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Applying the Feldenkrais Method® in the Martial Arts

By Charlie Velez, GCFP

Today’s martial artists are concerned about what can they do to be more flexible, and injury free. As a martial artist I can appreciate this first hand. After my training in 2001, I started to incorporate Feldenkrais® Awareness Through Movement® lessons in my classes. Many students were hesitant because of the strategy of moving slower, as opposed to moving fast.

After starting with actual lessons addressing functional martial arts moves many students were amazed at how much more coordinated they were. In addition, their injury rates dropped considerably.

One of my strategies is to break down a movement into component parts, and have the student do each part separately. This is an effective idea I learned from my martial arts teacher and is also a key element to the way Moshe Feldenkrais designed his Awareness Through Movement lessons. As a result of my incorporating the Feldenkrais Method® into my classes, students now only spend a quarter of the time warming up, so they have more time for practice.

Joe was a student complaining of chronic back and hip pain. He was unsure if he could return to top form in competition. After a series of Functional Integration® lessons and using mini-Awareness Through Movement sequences before and after training, he recovered completely. By making the connection that kicking is not just about using only the leg, but involves the ribs and pelvis, and where his head is in space, his balance improved and he no longer experienced major pain.

As Bruce Lee said in his epic movie Enter The Dragon, “Don’t think, feel; that is where the secret lies.” As a Feldenkrais practitioner and martial artist, there is no end to the process of learning to use the self in many different ways.

You can incorporate the following Awareness Through Movement sequence into your martial arts workout.

Hip and Torso Integration:

Try an infamous “round kick” on each side. How does it feel for you today?

  1. Lie on your left side, support your head on a pillow or left arm. Right palm on the floor in front of your chest. Both knees are bent, as if you are sitting in a chair.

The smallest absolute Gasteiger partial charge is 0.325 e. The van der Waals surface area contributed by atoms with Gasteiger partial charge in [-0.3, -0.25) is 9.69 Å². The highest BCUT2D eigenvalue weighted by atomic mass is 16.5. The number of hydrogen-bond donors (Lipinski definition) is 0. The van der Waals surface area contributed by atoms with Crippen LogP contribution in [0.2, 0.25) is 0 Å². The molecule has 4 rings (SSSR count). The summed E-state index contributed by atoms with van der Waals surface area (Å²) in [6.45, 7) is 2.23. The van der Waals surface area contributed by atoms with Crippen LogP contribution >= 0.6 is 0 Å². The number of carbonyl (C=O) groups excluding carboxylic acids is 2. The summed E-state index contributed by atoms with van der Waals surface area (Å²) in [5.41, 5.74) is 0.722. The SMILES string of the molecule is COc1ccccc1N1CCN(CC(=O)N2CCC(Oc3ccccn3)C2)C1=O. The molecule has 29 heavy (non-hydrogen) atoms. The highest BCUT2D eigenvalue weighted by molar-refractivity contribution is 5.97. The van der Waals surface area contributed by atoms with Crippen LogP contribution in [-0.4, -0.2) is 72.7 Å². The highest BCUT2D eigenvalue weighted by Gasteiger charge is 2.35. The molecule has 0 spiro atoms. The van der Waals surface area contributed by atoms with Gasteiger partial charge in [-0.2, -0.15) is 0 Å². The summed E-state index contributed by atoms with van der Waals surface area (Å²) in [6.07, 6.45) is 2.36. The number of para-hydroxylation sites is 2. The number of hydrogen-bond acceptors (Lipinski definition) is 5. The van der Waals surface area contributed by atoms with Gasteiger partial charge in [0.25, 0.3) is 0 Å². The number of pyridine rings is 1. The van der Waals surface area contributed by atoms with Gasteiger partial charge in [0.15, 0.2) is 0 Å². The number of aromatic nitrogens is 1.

2. Lengthen your right leg in line with your body. Slowly begin to slide your right leg forward, towards your face and back behind you. How far do you go easily?
  3. Keeping your right leg long, begin to roll your pelvis slightly forward and back (as if you are rolling toward lying on your belly, and then toward lying on your back). Does your leg roll? What does your head want to do? Take a short rest on your side, with your knees bent.
  4. Lengthen your right leg again. Allow your head to roll forward and back a few times as your pelvis rolls forward and back.
  5. Continue, now rolling your head in the opposite direction to the movement of your pelvis. How does this feel different than when you keep your head still? Take a rest again. (This allows your nervous system to integrate the changes that are taking place.)
  6. With your right leg long as before, just roll your torso forward and back. What does your right leg do?
  7. Now as you roll your torso forward and back, allow your right leg to slide in the opposite direction. Take a short rest.
  8. Go back to the first movement. With your right leg long, slide it forward toward your face and back behind you. Is there anything new in your experience? Take a rest on your back, and then slowly stand up.
  9. Execute your favorite round kick. How is it now, compared to the beginning? Lie on your right side. In your imagination. carry out the movements on the other side.
  10. Good kicking for you!

Charles Velez is a Guild Certified Feldenkrais Practitionercm and martial artist who was inspired by the spirit of Bruce Lee at a early age. He practices Bruce Lee’s Junfan Kung Fu, Muy Thai, Escrima, Wing Chun, and Brazilian ground work. He is also a New York City fireman, and can be reached at: .(JavaScript must be enabled to view this email address).

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